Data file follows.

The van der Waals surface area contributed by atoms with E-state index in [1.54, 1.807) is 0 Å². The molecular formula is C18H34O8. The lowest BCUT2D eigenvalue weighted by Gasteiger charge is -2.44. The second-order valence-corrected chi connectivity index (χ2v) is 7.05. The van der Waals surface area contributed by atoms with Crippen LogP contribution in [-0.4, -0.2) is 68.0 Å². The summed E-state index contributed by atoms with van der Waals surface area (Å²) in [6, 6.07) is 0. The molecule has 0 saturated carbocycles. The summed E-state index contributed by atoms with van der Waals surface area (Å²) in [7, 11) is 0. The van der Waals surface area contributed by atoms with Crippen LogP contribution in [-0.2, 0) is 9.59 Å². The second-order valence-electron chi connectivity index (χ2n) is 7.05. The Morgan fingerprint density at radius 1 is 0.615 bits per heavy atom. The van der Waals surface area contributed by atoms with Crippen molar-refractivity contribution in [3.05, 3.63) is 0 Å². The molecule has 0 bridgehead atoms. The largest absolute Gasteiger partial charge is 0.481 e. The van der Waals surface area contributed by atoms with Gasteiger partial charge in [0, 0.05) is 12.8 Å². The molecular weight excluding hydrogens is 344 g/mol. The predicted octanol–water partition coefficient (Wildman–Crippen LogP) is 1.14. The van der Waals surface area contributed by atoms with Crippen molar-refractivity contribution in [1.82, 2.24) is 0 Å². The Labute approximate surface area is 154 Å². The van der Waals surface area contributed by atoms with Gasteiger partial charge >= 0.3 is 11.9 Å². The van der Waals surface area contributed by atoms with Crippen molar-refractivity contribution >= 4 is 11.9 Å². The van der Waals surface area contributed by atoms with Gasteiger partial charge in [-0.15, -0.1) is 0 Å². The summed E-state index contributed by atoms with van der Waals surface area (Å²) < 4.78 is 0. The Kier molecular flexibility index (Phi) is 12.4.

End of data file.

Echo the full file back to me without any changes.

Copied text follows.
The van der Waals surface area contributed by atoms with E-state index in [1.54, 1.807) is 0 Å². The molecular formula is C18H34O8. The lowest BCUT2D eigenvalue weighted by Gasteiger charge is -2.44. The second-order valence-corrected chi connectivity index (χ2v) is 7.05. The van der Waals surface area contributed by atoms with Crippen LogP contribution in [-0.4, -0.2) is 68.0 Å². The summed E-state index contributed by atoms with van der Waals surface area (Å²) in [6, 6.07) is 0. The molecule has 0 saturated carbocycles. The summed E-state index contributed by atoms with van der Waals surface area (Å²) in [7, 11) is 0. The van der Waals surface area contributed by atoms with Crippen LogP contribution in [-0.2, 0) is 9.59 Å². The second-order valence-electron chi connectivity index (χ2n) is 7.05. The Morgan fingerprint density at radius 1 is 0.615 bits per heavy atom. The van der Waals surface area contributed by atoms with Crippen molar-refractivity contribution in [3.05, 3.63) is 0 Å². The molecule has 0 bridgehead atoms. The largest absolute Gasteiger partial charge is 0.481 e. The van der Waals surface area contributed by atoms with Gasteiger partial charge in [0, 0.05) is 12.8 Å². The molecular weight excluding hydrogens is 344 g/mol. The predicted octanol–water partition coefficient (Wildman–Crippen LogP) is 1.14. The van der Waals surface area contributed by atoms with Crippen molar-refractivity contribution in [1.82, 2.24) is 0 Å². The Labute approximate surface area is 154 Å². The van der Waals surface area contributed by atoms with Gasteiger partial charge >= 0.3 is 11.9 Å². The van der Waals surface area contributed by atoms with Crippen molar-refractivity contribution >= 4 is 11.9 Å². The van der Waals surface area contributed by atoms with Gasteiger partial charge in [-0.15, -0.1) is 0 Å². The summed E-state index contributed by atoms with van der Waals surface area (Å²) < 4.78 is 0. The Kier molecular flexibility index (Phi) is 12.4.